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Classical swine fever virus (CSFV) has an RNA genome contained in a capsid of about 28 nm, surrounded by an envelope. The virion has a size of between 40 and 50 nm. The single-stranded linear RNA genome is infective and encompasses about 12.3 kilobases. The open-reading frame encodes one large polyprotein of 3898 amino acids that is cleaved by proteases to yield mature viral proteins. The open-reading frame is flanked by a 5’-noncoding region of almost 400 nucleotides and a 3’-noncoding region of about 200 nucleotides. The order of the gene products is as follows:

NH2 -(Npro-C-Erns-E1-E2-p7-NS2.3-NS4A-NS4B-NS5A-NS5B)-COOH.

The left part of the genome is coding for the capsid (C) protein, and the three envelope (E) proteins. The Erns protein has RNase activity, which is unique among virus proteins (Schneider et al., 1993; Hulst et al., 1994). The E2 is the most immunodominant and is composed of two independently formed antigenic domains (Rijn et al., 1994). The rest of the genome codes solely for nonstructural proteins, of which NS2.3 is the most conserved.

The differentiation of CSFV from bovine viral diarrhoea virus (BVDV) and border disease virus (BDV), which can both infect pigs, can easily be done on the basis of sequence differences in the 5’-noncoding region, the E2 and NS5B genes. The genome of CSFV is relatively stable (Vanderhallen et al., 1999; Widjojoatmodjo et al., 1999); however, CSFV strains have been classified into two major groups, and subgroups have also been distinguished (Lowings et al., 1996; Greiser-Wilke et al., 1998).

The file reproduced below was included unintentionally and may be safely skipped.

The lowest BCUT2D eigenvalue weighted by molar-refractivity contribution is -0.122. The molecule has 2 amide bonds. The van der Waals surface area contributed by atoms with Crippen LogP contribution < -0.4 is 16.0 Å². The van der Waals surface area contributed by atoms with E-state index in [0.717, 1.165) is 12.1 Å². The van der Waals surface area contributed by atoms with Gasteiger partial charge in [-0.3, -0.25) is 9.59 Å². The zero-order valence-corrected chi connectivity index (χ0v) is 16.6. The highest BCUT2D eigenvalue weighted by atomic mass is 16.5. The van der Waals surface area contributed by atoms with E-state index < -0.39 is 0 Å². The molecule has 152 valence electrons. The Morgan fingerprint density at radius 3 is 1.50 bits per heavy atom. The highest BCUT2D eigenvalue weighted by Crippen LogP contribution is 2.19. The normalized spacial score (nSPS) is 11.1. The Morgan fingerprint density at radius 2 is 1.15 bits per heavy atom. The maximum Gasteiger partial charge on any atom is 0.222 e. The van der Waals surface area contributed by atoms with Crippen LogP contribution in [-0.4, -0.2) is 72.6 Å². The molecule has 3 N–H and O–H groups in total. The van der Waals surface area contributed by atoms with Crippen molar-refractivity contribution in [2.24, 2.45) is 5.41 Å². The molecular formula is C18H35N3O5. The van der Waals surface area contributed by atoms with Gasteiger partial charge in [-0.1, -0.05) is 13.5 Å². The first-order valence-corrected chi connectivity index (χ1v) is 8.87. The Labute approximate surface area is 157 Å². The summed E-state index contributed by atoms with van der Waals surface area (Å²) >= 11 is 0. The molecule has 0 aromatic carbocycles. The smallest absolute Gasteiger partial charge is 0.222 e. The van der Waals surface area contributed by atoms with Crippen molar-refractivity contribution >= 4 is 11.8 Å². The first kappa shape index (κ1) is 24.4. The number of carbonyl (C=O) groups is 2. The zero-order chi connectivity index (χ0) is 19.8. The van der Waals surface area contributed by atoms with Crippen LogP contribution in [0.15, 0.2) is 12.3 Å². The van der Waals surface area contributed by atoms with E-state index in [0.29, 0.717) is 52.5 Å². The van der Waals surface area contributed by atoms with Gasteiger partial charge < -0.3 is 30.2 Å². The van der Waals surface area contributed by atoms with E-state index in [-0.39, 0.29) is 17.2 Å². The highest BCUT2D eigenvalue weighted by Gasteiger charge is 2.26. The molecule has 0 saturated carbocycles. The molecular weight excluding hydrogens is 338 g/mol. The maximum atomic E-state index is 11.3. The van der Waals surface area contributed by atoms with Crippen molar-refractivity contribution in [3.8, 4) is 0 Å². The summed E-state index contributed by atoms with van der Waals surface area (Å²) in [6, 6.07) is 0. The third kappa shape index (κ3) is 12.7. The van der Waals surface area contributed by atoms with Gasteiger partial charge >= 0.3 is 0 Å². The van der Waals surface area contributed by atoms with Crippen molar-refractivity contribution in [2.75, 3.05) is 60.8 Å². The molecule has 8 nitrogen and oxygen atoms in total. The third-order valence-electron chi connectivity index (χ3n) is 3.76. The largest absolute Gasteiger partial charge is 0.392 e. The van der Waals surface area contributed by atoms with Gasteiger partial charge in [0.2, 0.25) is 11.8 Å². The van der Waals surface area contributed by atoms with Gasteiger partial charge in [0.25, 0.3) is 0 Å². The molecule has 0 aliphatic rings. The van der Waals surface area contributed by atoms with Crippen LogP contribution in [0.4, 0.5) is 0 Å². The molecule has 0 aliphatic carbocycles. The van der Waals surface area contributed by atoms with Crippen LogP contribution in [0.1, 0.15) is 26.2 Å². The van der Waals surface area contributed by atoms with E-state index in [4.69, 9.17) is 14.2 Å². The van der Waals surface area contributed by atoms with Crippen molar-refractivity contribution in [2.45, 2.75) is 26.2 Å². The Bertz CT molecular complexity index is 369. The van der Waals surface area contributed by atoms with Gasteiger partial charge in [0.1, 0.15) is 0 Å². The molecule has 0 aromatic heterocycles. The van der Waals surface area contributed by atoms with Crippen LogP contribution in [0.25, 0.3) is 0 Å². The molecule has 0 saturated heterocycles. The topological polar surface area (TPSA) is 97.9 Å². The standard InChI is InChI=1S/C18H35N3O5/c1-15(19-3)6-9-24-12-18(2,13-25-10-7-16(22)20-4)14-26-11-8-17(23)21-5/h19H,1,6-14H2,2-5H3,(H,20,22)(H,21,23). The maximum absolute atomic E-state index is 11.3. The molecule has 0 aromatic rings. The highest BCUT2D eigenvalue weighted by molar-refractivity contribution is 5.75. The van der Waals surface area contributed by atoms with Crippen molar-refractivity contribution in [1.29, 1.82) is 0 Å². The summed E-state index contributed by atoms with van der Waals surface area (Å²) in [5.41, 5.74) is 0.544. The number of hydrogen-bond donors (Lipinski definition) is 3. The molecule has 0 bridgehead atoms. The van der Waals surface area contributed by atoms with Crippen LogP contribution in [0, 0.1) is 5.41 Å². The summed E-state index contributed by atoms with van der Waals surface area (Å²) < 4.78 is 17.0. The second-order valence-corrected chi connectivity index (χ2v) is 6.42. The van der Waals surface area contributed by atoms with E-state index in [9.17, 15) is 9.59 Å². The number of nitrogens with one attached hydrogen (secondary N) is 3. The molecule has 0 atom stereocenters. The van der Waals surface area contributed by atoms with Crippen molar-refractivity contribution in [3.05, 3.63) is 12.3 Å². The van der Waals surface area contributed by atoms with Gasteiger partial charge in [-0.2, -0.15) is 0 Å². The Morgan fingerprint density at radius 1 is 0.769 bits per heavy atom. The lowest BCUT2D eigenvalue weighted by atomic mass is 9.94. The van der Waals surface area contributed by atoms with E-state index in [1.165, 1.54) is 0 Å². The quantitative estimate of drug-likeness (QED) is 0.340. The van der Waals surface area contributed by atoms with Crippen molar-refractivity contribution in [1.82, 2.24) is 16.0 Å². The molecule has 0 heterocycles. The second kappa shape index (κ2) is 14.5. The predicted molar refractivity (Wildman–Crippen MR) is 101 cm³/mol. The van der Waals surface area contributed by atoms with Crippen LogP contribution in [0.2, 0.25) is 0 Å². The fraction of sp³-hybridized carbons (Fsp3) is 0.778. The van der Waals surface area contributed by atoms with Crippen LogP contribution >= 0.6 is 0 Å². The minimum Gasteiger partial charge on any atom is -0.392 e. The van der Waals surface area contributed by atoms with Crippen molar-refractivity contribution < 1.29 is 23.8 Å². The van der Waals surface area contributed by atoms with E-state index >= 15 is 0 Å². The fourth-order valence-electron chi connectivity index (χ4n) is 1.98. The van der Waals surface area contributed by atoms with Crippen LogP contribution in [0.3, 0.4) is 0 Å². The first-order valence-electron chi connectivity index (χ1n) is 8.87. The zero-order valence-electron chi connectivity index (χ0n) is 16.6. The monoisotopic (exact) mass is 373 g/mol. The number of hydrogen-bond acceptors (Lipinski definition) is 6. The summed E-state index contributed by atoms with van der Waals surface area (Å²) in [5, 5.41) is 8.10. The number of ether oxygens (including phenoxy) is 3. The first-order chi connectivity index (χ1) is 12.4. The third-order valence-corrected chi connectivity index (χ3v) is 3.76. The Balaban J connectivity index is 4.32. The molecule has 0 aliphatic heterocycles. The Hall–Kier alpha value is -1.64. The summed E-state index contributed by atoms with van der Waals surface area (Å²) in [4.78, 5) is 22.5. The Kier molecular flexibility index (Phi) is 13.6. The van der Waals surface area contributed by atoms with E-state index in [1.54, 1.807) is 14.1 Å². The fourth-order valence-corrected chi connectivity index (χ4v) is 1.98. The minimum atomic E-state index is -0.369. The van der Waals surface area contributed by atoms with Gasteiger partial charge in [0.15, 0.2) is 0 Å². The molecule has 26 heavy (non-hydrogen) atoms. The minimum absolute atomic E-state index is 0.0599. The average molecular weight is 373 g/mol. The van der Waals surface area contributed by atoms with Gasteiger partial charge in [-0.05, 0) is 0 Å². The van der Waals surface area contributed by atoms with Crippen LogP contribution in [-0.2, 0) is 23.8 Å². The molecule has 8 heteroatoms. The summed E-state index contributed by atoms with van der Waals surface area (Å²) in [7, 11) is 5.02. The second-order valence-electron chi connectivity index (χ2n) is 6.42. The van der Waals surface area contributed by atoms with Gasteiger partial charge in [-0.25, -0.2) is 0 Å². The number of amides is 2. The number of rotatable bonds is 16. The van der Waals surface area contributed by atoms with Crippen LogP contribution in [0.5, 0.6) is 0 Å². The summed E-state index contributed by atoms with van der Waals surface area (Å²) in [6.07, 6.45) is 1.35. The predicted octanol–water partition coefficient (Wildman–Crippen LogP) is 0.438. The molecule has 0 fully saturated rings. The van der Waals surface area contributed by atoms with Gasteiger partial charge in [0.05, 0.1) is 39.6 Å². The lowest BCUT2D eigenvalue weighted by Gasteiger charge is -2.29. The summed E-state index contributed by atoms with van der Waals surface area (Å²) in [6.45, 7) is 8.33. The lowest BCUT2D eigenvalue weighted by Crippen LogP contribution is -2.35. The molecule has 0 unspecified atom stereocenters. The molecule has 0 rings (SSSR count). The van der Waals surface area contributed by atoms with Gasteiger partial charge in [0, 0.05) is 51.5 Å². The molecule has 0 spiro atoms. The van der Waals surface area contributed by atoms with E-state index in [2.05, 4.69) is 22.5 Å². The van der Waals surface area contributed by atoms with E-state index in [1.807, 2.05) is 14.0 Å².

Antigenically, CSFV is closely related to BVDV and BDV, but by the use of monoclonal antibodies a clear distinction can be made (Wensvoort et al., 1989; Edwards et al., 1991).

The resistance to physical or chemical treatment is partly dependent on the virus strain and the material that contains the virus. For instance, in cell culture fluid virus was inactivated in 10 minutes at 60°C, whereas it was not inactivated in defibrinated blood at 68°C for 30 minutes (Torrey and Prather, 1963). The viral infectivity is quickly destroyed below pH 4 and above pH 11. Because the virus envelope contains lipids, solvents such as ether or detergents easily inactivate the virus. It can remain infectious in pork for months (Mebus et al., 1997), and can survive for weeks in liquid pig manure (Haas et al., 1995). For disinfection of tools, footwear, etc., 1-2% sodium hydroxide is still considered most suitable.

Normally, CSFV induces no or minimal cytopathology in cell culture. However, CSFV showed a cytopathic effect in bone marrow stroma cell cultures (Shimizu et al., 1995), and strains that contained defective interfering particles also gave rise to a cytopathic effect in cell culture (Meyers and Thiel, 1995; Kosmidou et al., 1998). Inactivation of the RNA activity of the Erns protein also resulted in cytopathogenicity (Hulst et al., 1994) and in attenuation of the virus in the pig (Meyers et al., 1999).

There is a wide range in virulence among CSFV strains. Highly virulent strains cause acute severe disease often resulting in mortality, whereas strains with low virulence give rise to mild disease or subclinical infection.

The disease associated with this pathogen is on the list of diseases notifiable to the World Organisation for Animal Health (OIE). Please see the AHPC library for further information from OIE, including the International Animal Health Code and the Manual of Standards for Diagnostic Tests and Vaccines. Also see the website: www.oie.int.

Vectors and Intermediate Hosts

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VectorSourceReferenceGroupDistribution
Aedes aegyptiInsect
TabanidaeInsect

References